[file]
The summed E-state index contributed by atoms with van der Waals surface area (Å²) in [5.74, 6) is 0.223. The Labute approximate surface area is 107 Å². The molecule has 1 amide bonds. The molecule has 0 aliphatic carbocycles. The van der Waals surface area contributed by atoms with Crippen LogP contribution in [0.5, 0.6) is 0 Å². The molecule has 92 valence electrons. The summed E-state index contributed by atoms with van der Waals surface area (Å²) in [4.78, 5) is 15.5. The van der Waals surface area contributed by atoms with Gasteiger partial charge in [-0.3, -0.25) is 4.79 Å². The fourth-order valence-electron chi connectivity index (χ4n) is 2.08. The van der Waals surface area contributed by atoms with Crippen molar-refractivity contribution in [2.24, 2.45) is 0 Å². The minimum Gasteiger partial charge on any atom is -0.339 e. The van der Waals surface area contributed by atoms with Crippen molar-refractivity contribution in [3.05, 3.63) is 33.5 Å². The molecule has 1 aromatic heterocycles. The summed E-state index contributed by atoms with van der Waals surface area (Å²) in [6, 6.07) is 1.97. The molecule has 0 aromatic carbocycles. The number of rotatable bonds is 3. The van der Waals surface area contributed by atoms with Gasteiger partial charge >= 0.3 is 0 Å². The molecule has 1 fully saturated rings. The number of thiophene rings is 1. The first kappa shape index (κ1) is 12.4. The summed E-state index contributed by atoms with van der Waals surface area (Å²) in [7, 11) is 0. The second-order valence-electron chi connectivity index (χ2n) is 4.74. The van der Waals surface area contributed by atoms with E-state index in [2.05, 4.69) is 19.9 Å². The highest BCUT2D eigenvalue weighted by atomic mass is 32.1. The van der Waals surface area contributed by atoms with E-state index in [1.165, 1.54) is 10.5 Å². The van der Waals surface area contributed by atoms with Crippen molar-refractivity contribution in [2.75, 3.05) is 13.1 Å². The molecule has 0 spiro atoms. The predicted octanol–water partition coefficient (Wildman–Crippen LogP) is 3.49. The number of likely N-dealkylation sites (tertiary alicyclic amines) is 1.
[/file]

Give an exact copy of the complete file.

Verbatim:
The summed E-state index contributed by atoms with van der Waals surface area (Å²) in [5.74, 6) is 0.223. The Labute approximate surface area is 107 Å². The molecule has 1 amide bonds. The molecule has 0 aliphatic carbocycles. The van der Waals surface area contributed by atoms with Crippen LogP contribution in [0.5, 0.6) is 0 Å². The molecule has 92 valence electrons. The summed E-state index contributed by atoms with van der Waals surface area (Å²) in [4.78, 5) is 15.5. The van der Waals surface area contributed by atoms with Gasteiger partial charge in [-0.3, -0.25) is 4.79 Å². The fourth-order valence-electron chi connectivity index (χ4n) is 2.08. The van der Waals surface area contributed by atoms with Crippen molar-refractivity contribution in [2.24, 2.45) is 0 Å². The minimum Gasteiger partial charge on any atom is -0.339 e. The van der Waals surface area contributed by atoms with Crippen molar-refractivity contribution in [3.05, 3.63) is 33.5 Å². The molecule has 1 aromatic heterocycles. The summed E-state index contributed by atoms with van der Waals surface area (Å²) in [6, 6.07) is 1.97. The molecule has 0 aromatic carbocycles. The number of rotatable bonds is 3. The van der Waals surface area contributed by atoms with Gasteiger partial charge >= 0.3 is 0 Å². The molecule has 1 fully saturated rings. The number of thiophene rings is 1. The first kappa shape index (κ1) is 12.4. The summed E-state index contributed by atoms with van der Waals surface area (Å²) in [7, 11) is 0. The second-order valence-electron chi connectivity index (χ2n) is 4.74. The van der Waals surface area contributed by atoms with E-state index in [2.05, 4.69) is 19.9 Å². The highest BCUT2D eigenvalue weighted by atomic mass is 32.1. The van der Waals surface area contributed by atoms with E-state index in [1.165, 1.54) is 10.5 Å². The van der Waals surface area contributed by atoms with Crippen molar-refractivity contribution in [2.75, 3.05) is 13.1 Å². The molecule has 0 spiro atoms. The predicted octanol–water partition coefficient (Wildman–Crippen LogP) is 3.49. The number of likely N-dealkylation sites (tertiary alicyclic amines) is 1.